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Lawmaker wants to cut DoLE’s budget for not acting on OFW sexual abuse


05:13 PM August 14th, 2013

By: Leila B. Salaverria, August 14th, 2013 05:13 PM


MANILA, Philippines—Heads must roll, or else.

Akbayan Rep. Walden Bello threatened, on Wednesday, to have the Department of Labor and Employment’s proposed P10.5 billion budget for 2014 cut by 25 percent if it would not pursue criminal or administrative penalties against personnel implicated in the alleged sexual exploitation of distressed Filipino workers in Middle East countries.

The findings of the team that investigated allegations of sexual abuse incidents will be submitted on Thursday (Aug. 15) to Labor Secretary Rosalinda Baldoz, who vowed that if any are found to have committed infractions, they would be held accountable.

Bello said many people, aghast as the revelation of abuse allegedly committed by Filipino officials against fellow Filipino workers in Middle Eastern countries, have been expecting punishment.

“If the DoLE does not endorse criminal penalties or undertake substantive administrative actions against personnel attached to the DoLE in the Middle East, then I will be forced to file a resolution cutting your budget by 25 percent,” Bello said during the House of Representatives’ hearing for the DoLE budget.

He said he was not making an idle threat, because other lawmakers shared his sentiment.

“Justice must be done. Heads must roll. If these are people connected with the DoLE, I hope we don’t stand in the way of justice being done to them,” he added.

More OFWs would like to come out to reveal their ordeal in the hands of Philippine officials overseas, he further said.

It was Bello who first made public allegations that distressed OFWs were allegedly sexually exploited by embassy and overseas labor officials in Middle East countries. Some of the workers were allegedly told to turn to prostitution to finance their plane tickets back home.

In response to the Akbayan lawmaker, Baldoz said she shared lawmakers’ sentiment that the abuse of OFWs must not be condoned, and those who committed these must be penalized.

Baldoz said the DoLE has no intention of whitewashing the incident. She will act accordingly on the matter, based on the investigation report of her team and the merits of the case.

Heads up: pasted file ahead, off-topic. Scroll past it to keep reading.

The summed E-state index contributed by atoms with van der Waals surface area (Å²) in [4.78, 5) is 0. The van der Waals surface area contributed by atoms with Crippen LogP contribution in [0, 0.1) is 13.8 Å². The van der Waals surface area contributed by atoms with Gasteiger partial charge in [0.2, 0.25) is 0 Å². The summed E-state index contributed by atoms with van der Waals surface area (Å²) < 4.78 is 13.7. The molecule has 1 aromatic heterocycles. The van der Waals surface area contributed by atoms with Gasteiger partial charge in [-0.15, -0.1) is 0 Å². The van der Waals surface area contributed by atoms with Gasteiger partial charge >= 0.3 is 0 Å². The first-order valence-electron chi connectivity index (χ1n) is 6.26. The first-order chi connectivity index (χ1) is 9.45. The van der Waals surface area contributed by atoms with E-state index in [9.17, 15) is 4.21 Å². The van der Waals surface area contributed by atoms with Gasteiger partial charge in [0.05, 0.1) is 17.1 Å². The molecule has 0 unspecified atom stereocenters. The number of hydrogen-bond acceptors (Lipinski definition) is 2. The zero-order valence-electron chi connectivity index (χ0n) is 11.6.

According to her, the fact-finding team she created had visited Riyadh, Jordan, and Kuwait and interviewed 160 people, aside from embassy and Philippine Overseas Labor Office officials.

The team received the last pleadings with regard to the probe on August 1, and had since then been evaluating and analyzing the information to determine whether there are evidence against those involved, and what charges could be filed against them. It will submit its findings to her not later than today, she said.

“I should be able to give myself time to review the report and make recommendations. If I can finish it by Friday, then I will be able to come up already with some initial report,” she told reporters.

Meanwhile, Gabriela Rep. Luzviminda Ilagan said she found the P50 million emergency repatriation budget for distressed OFWs in 2014 to be too small considering the presence of Filipino workers in hundreds of thousands in countries experiencing upheavals.

“Don’t you think this amount should have been bigger to anticipate future crises in the political and economic arena?” Ilagan asked Baldoz.

In response, the labor secretary said that in the case of legally documented workers, the recruitment agencies would share the responsibility of taking care of their overseas employees, including repatriation.

In case the OFWs are active members of the Overseas Workers Welfare Administration and need to be sent back home, there are allocations under its budget which could be used for repatriation, according to Baldoz.

In a separate statement, Ilagan expressed her concern that the government’s “meager allocation” would result in the slow repatriation of Filipino workers during emergencies, which could give rise to a situation where the workers would once again be easy prey for abusive officials.

“The slow repatriation process makes our OFWs vulnerable to abuses like ‘sex for flight’,” she said.

She contended that the government’s repatriation budget should be based on actual studies on what distressed migrant workers need.

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